I agree with Bruce on this one. I subscribed to the Picker Newsletters when he first published them and have to say that there is a lot of useful stuff in them but after a while they became a vehicle for Picker to promote his products and the good information dried up. I purchased a Picker print a couple of years after I started making photographs on the grounds that I needed a fine print as a reference point for my own work and couldn't afford an Ansel Adams print, incidently just as Picker said in his promotionial material to seel his prints. I still have it tucked away in a portfolio box and in my view it is considerably less that magnificent. I will not say that it is not a good print but magnificent, certainly not.

    Some of his products were good, I own two Zone VI VC Cold Cathode Enlargers, and think that they are the best although I saw the new version recently when I visited Richard Newman, a friend who works for Calumet and it is a very interesting concept. My understanding is that Picker had some good ideas but the actual design etc was carried out by other people.

    I think Picker was a good salesman with very limited talent and vision who recognised that there was a market place that had not been tapped and all credit to him for that. I believe that he was in fact a wine salesman before setting up Zone VI Workshops.

  5. #35

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    I encountered Fred's company back in the mid 80's. I think that when we talk about Fred we would benefit from recognizing that he was a multifaceted person.

    On the one hand we have Fred the visionary. He recognized the need for a good quality field camera at a time when manufacturers of these were in decline. He recognized problems in getting repeatable results from cold light heads. He ultimately recognized that photographers, such as myself, living in the hinterlands needed functional equipment. Yes, he did use other people in the process to design and to build this equipment. But then didn't Henry Ford, Bill Gates and others do the same thing?

    Now on to the matter of his marketing...hell if my livelihood and of those associated with me depended on getting the "stuff out the door"...you bet your booties that I would be hyping the stuff. But then I see a lot of companies spend lots of money hyping automobiles, digital cameras, and an assortment of other products as well. So what is the big deal here?

    Yes, I bought a reference print from Fred...(wish I could find it now). It may be worth more then I paid for it...probably not. But on to his prints...I have seen some of his work and it was quite good. Was it great? That begs the question in who's opinion. Someone once told me that opinions are kind of like one of our bodily orifices...we all have one.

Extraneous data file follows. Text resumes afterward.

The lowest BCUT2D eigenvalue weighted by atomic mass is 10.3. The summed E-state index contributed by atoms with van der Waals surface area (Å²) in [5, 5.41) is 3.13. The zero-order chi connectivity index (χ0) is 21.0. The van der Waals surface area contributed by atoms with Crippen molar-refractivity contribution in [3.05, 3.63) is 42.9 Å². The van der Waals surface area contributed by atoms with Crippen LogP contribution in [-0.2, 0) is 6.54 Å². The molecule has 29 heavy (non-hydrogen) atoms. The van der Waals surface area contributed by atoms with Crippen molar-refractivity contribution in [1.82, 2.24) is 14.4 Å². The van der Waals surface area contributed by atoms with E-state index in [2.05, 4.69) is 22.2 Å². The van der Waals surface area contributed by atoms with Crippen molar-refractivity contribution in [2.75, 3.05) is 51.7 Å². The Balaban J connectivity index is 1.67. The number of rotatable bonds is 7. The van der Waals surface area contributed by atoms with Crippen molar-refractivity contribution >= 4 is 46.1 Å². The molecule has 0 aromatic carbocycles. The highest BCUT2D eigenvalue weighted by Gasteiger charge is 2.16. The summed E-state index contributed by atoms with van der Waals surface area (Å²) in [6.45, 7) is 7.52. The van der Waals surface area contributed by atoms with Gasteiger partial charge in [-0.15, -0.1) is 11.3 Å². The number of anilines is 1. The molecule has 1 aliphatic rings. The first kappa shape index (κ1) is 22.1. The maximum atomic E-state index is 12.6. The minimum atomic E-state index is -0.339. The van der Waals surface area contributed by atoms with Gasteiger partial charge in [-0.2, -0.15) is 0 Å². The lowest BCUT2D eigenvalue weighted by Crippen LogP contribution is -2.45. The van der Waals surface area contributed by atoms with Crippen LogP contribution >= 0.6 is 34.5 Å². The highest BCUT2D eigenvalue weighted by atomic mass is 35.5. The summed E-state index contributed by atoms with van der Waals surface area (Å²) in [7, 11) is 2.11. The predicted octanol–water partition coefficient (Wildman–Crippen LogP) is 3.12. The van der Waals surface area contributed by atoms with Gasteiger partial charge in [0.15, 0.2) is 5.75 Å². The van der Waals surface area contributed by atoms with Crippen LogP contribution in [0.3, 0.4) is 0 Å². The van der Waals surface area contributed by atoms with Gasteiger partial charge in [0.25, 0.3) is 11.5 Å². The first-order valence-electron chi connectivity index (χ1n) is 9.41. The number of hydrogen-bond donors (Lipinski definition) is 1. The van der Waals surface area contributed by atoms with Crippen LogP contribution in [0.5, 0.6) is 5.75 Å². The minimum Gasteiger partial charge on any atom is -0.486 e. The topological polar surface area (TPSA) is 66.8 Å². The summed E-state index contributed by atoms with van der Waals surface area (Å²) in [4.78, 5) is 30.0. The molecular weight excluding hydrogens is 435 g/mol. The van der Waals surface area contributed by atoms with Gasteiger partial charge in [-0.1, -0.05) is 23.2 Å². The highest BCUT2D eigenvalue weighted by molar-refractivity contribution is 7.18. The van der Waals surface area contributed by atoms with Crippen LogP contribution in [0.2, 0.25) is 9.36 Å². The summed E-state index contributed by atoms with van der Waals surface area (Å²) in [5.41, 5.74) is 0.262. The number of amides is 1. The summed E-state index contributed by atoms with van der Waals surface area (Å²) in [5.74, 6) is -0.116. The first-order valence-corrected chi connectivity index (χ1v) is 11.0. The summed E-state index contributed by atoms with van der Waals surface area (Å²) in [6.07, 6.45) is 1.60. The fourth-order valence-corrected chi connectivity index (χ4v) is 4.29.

Heck I was a farmer, an old field worker, a salesman, and a business owner...do those qualify me more or less as a photographer then a "wine salesman"? Maybe we all need to be concert pianists, accountants, and all of the other appropriate formative occupations in order to be "great photographers".

    Fred was a human being...had some glitches and warts...had some damn fine traits...kind of a mixed bag...like you and me.

  6. #36

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    Well said Donald..
    Mike C

    Rambles

  7. #37

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    Yes, Very well said. Or, as Fred might say. "Different is not the same".

  8. #38
    Joe Lipka's Avatar
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    It's interesting how these threads mutate as comments are added. Ol' Fred said that the zs was of primary help to Ansel Adams, Minor White and himself. Of the three, his explanations were the simplest and clearest. Thus, the source of his good fortune.

    I received the latest Calumet catalog this week. On the back was a full color advertisement for, and I quote, "Brilliant, a name synonymouse with traditional, silver-halide fine-art papers, is now proudly applied to a new line for world-class-quality digial media."

    Brilliant inkjet paper. The apocolypse is upon us....
    Two New Projects! Light on China - 07/13/2014

    www.joelipkaphoto.com

    250+ posts and still blogging! "Postcards from the Creative Journey"

    http://blog.joelipkaphoto.com/

  9. #39
    c6h6o3's Avatar
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    Quote Originally Posted by Les McLean
    I purchased a Picker print a couple of years after I started making photographs on the grounds that I needed a fine print as a reference point for my own work and couldn't afford an Ansel Adams print, incidently just as Picker said in his promotionial material to seel his prints.
    The reference prints don't count. I wasn't referring to those. They were not, as you correctly point out, even close to fine. And I haven't seen the ones I'm talking about personally. I'm only relaying what others have told me. Paul Strand also thought his work was very fine, as Picker seemed endlessly to have kept reminding us. So there must have been something there.

  10. #40
    Les McLean's Avatar
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    c6h603 wrote:
    The reference prints don't count. I wasn't referring to those. They were not, as you correctly point out, even close to fine.

    Picker sold these prints as "fine prints" and if they did not count as you suggest then in my book Picker was guilty of deception. His sales pitch was that we should all have a fine print hanging on the wall as a reference point and because we couldn't afford a print by Adams he offered a "fine print" at an affordable price.

    You may think that I'm anti Picker but that is not the case. I think he simplified the Zone System and made it understandable for many photographers. He had the business vision and drive to build a very successful photographic company that helped many photographers, myself included. He was responsible for having the ideas to develop better materials, the excellent Brilliant paper, equipment the Zone VI VC Enlarger and services for the serious black and white photographer, so please don't think that I'm just knocking the man. I do question his ethics, the "fine print" discussed here is one example.